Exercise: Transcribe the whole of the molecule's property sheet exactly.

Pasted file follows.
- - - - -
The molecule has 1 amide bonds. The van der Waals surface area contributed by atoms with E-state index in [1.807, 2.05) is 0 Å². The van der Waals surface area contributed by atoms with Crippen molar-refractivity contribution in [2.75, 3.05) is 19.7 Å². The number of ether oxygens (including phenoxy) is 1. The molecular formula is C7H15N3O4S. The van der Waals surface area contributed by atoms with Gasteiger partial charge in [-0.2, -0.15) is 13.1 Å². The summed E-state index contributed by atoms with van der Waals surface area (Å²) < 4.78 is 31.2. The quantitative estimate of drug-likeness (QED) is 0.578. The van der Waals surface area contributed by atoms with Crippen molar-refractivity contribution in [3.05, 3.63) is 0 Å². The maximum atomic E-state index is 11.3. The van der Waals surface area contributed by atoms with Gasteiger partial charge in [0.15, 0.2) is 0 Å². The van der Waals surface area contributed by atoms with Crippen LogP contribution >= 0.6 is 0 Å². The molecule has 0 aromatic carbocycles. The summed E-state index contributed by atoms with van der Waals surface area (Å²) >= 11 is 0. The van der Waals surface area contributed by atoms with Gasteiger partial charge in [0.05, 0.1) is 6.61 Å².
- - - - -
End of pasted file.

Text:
The molecule has 1 amide bonds. The van der Waals surface area contributed by atoms with E-state index in [1.807, 2.05) is 0 Å². The van der Waals surface area contributed by atoms with Crippen molar-refractivity contribution in [2.75, 3.05) is 19.7 Å². The number of ether oxygens (including phenoxy) is 1. The molecular formula is C7H15N3O4S. The van der Waals surface area contributed by atoms with Gasteiger partial charge in [-0.2, -0.15) is 13.1 Å². The summed E-state index contributed by atoms with van der Waals surface area (Å²) < 4.78 is 31.2. The quantitative estimate of drug-likeness (QED) is 0.578. The van der Waals surface area contributed by atoms with Crippen molar-refractivity contribution in [3.05, 3.63) is 0 Å². The maximum atomic E-state index is 11.3. The van der Waals surface area contributed by atoms with Gasteiger partial charge in [0.15, 0.2) is 0 Å². The van der Waals surface area contributed by atoms with Crippen LogP contribution >= 0.6 is 0 Å². The molecule has 0 aromatic carbocycles. The summed E-state index contributed by atoms with van der Waals surface area (Å²) >= 11 is 0. The van der Waals surface area contributed by atoms with Gasteiger partial charge in [0.05, 0.1) is 6.61 Å².